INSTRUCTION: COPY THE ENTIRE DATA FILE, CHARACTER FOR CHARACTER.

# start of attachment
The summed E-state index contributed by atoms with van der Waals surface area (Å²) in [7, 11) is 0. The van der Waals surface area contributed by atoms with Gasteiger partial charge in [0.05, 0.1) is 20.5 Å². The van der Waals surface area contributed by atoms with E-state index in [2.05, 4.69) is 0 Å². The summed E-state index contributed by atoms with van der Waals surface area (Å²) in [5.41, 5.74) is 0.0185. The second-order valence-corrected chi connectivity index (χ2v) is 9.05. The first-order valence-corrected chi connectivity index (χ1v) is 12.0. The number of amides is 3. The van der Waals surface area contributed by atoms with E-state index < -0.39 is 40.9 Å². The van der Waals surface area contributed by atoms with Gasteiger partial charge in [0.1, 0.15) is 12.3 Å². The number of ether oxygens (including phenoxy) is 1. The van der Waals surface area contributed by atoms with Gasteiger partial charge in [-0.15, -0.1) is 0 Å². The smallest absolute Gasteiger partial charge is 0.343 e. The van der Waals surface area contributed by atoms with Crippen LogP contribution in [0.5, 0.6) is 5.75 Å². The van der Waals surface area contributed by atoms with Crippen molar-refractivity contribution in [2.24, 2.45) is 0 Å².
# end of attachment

The summed E-state index contributed by atoms with van der Waals surface area (Å²) in [7, 11) is 0. The van der Waals surface area contributed by atoms with Gasteiger partial charge in [0.05, 0.1) is 20.5 Å². The van der Waals surface area contributed by atoms with E-state index in [2.05, 4.69) is 0 Å². The summed E-state index contributed by atoms with van der Waals surface area (Å²) in [5.41, 5.74) is 0.0185. The second-order valence-corrected chi connectivity index (χ2v) is 9.05. The first-order valence-corrected chi connectivity index (χ1v) is 12.0. The number of amides is 3. The van der Waals surface area contributed by atoms with E-state index < -0.39 is 40.9 Å². The van der Waals surface area contributed by atoms with Gasteiger partial charge in [0.1, 0.15) is 12.3 Å². The number of ether oxygens (including phenoxy) is 1. The van der Waals surface area contributed by atoms with Gasteiger partial charge in [-0.15, -0.1) is 0 Å². The smallest absolute Gasteiger partial charge is 0.343 e. The van der Waals surface area contributed by atoms with Crippen LogP contribution in [0.5, 0.6) is 5.75 Å². The van der Waals surface area contributed by atoms with Crippen molar-refractivity contribution in [2.24, 2.45) is 0 Å².